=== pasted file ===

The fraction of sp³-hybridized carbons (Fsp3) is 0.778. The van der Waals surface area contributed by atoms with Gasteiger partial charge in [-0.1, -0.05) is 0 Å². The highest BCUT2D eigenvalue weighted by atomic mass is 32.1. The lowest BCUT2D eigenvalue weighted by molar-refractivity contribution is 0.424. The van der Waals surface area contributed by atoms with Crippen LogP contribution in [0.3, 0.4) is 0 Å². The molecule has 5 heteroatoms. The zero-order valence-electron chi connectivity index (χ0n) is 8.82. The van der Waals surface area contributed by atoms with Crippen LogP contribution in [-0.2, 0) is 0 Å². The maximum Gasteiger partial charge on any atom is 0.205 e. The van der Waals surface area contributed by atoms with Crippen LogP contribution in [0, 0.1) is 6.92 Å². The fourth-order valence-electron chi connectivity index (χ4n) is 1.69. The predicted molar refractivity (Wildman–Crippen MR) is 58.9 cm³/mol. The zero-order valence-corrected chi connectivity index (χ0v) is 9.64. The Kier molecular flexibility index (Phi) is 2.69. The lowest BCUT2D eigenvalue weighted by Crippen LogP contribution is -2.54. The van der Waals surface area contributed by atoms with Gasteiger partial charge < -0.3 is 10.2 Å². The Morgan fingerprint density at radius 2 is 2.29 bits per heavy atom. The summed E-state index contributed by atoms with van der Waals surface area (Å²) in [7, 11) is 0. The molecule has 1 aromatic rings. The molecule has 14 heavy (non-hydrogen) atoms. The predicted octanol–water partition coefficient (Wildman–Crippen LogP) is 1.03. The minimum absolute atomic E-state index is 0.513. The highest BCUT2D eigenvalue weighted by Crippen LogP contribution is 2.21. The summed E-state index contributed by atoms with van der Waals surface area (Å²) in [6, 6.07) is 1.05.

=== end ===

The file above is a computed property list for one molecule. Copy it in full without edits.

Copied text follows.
The fraction of sp³-hybridized carbons (Fsp3) is 0.778. The van der Waals surface area contributed by atoms with Gasteiger partial charge in [-0.1, -0.05) is 0 Å². The highest BCUT2D eigenvalue weighted by atomic mass is 32.1. The lowest BCUT2D eigenvalue weighted by molar-refractivity contribution is 0.424. The van der Waals surface area contributed by atoms with Crippen LogP contribution in [0.3, 0.4) is 0 Å². The molecule has 5 heteroatoms. The zero-order valence-electron chi connectivity index (χ0n) is 8.82. The van der Waals surface area contributed by atoms with Crippen LogP contribution in [-0.2, 0) is 0 Å². The maximum Gasteiger partial charge on any atom is 0.205 e. The van der Waals surface area contributed by atoms with Crippen LogP contribution in [0, 0.1) is 6.92 Å². The fourth-order valence-electron chi connectivity index (χ4n) is 1.69. The predicted molar refractivity (Wildman–Crippen MR) is 58.9 cm³/mol. The zero-order valence-corrected chi connectivity index (χ0v) is 9.64. The Kier molecular flexibility index (Phi) is 2.69. The lowest BCUT2D eigenvalue weighted by Crippen LogP contribution is -2.54. The van der Waals surface area contributed by atoms with Gasteiger partial charge < -0.3 is 10.2 Å². The Morgan fingerprint density at radius 2 is 2.29 bits per heavy atom. The summed E-state index contributed by atoms with van der Waals surface area (Å²) in [7, 11) is 0. The molecule has 1 aromatic rings. The molecule has 14 heavy (non-hydrogen) atoms. The predicted octanol–water partition coefficient (Wildman–Crippen LogP) is 1.03. The minimum absolute atomic E-state index is 0.513. The highest BCUT2D eigenvalue weighted by Crippen LogP contribution is 2.21. The summed E-state index contributed by atoms with van der Waals surface area (Å²) in [6, 6.07) is 1.05.